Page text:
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The Uncivil Servant: Women in the IDF

Mitchell Abidor
November 29, 2014
by Mitchell Abidor Reviewed in this essay: Zero Motivation, a film by Talia Lavie zero-motivationTALIA LAVIE’S DELIGHTFUL FILM about life in the IDF, Zero Motivation, is a radical change from the films we usually see about Israel. The soldiers featured in this film are neither conscientious heroes nor rage-filled brutes. Lavie instead takes us to a base in Israel’s desert south and an administrative unit staffed entirely by women doing their two-year mandatory service. The enemy here is not the Palestinians, but boredom, each other, and paperwork. Their weapons are brooms and staple guns (which are at such a premium that they’re kept under lock and key and, in the film’s climactic scene, are literally used as weapons). The goal for most of these soldiers is to make it through the two years of service with the least effort possible — or, in the case of the commander of the unit, Rama (played by Shani Klein), to be promoted to officer and a permanent post in the army, while one of the film’s anti-heroes, Daffi (Nelly Tagar), seeks a transfer to the paradise of Tel Aviv. Nothing here of glory: the women spend their days showing up late, singing, slouching at their desks, listening to music. The only thing they know of war is the computer game Minesweeper, which they play obsessively. Spot inspections of their paperwork are described and treated by Rama as a battle, for which they must be ever ready. Daffi’s title is Paper and Shredding NCO. One post, that of Postal NCO, held by the film’s second anti-hero, the kibbutznik Zohar (Dana Igvy, who won an Israeli Academy Award for her performance) is finally eliminated when it’s realized that everything is done via email. IN THE DEAR, DEAD DAYS when Israel was still held up as a model for an egalitarian society, the fact that women served in the army was held up as proof. Women, though, never did and still don’t serve in combat units, so Israel has now been left behind by countries like the U.S., the U.K., and Australia. When Zohar complains that she is to be left alone while on guard duty, a male officer tells her, “You wanted equal rights, you got ‘em.” Daffi’s Tel Aviv dream is far from feminist, featuring her walking across a sunny boulevard in fatigues and high heels. The women’s subaltern role is clear everywhere: The closest things to military crises in the film are when on two occasions the women have failed to prepare the required coffee and snacks for a morning officers’ meeting. And when the women do bring in the refreshments, the male officers gaze appreciatively at the women’s asses. Men, in general, are crude in Zero Motivation. When Zohar finally thinks she’s found the man to deflower her, she’s shocked by the brutality of his approach. Asking him to be gentle, he responds: “Go find a pencil pusher: I’m combat.” But it’s not only male-female relations that are brutal. There’s only one act of kindness and solidarity in the entire film: all the relationships in the film have an unpleasant edge to them. Lavie in no way made a socio-political tract, yet she gets in her digs at her compatriots. The Holocaust, for decades so central to Israel’s existence and educational system, is both not understood and misused: When the Russian immigrant Irena objects to Zohar’s suitor’s comparison of his basic training to the Shoah, Zohar snaps at her that “Russia wasn’t in the Holocaust.” And when Zohar tells Irena (who spends all her spare time reading Russian novels) that she’s “in the West now,” she has to be reminded by Irena that she was in the West when she was in Russia and no longer is. In making Zero Motivation, Talya Lavie says, she wanted to “use mandatory military service — a very local aspect of Israeli culture — as a platform to tell a universal coming-of-age story.” The story might be universal, but it’s Lavie’s wickedly clever use of the local aspect that makes Zero Motivation — which has won prizes around the world — the delight it is. Mitchell Abidor, a contributing writer to Jewish Currents, is the translator and editor of the forthcoming anthology of writings by Victor Serge, Anarchists Never Surrender, as well as the first English translation of Jean Jaurès’ Socialist History of the French Revolution, which will be published by Pluto Press in 2015.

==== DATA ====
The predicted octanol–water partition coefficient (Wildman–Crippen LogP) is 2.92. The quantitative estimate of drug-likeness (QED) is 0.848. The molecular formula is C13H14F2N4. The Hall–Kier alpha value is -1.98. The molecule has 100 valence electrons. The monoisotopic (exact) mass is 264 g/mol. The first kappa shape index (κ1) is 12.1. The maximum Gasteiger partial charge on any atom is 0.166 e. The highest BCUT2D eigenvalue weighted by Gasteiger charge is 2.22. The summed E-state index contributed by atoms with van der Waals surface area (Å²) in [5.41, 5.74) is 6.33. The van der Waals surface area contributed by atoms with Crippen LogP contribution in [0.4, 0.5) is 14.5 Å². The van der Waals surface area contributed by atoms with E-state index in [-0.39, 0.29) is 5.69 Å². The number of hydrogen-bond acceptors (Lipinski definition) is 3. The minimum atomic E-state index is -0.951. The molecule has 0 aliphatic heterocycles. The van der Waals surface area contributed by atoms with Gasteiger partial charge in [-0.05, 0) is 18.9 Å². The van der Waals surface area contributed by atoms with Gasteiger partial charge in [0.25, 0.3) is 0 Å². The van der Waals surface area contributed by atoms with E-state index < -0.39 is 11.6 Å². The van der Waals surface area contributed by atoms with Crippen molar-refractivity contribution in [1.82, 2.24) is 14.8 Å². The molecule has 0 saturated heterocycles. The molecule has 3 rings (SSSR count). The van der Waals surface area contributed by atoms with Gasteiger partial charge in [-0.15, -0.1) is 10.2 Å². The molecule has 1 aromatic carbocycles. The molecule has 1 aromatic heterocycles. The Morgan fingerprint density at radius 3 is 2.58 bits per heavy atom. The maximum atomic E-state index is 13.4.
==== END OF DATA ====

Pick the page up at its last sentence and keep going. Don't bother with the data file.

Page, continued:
Mitchell Abidor, a contributing writer to Jewish Currents, is a writer and translator living in Brooklyn. Among his books are a translation of Victor Serge’s Notebooks 1936-1947, May Made Me: An Oral History of My 1968 in France, and I’ll Forget it When I Die, a history of the Bisbee Deportation of 1917. His writings have appeared in The New York Times, Foreign Affairs, Liberties, Dissent, The New York Review of Books, and many other publications.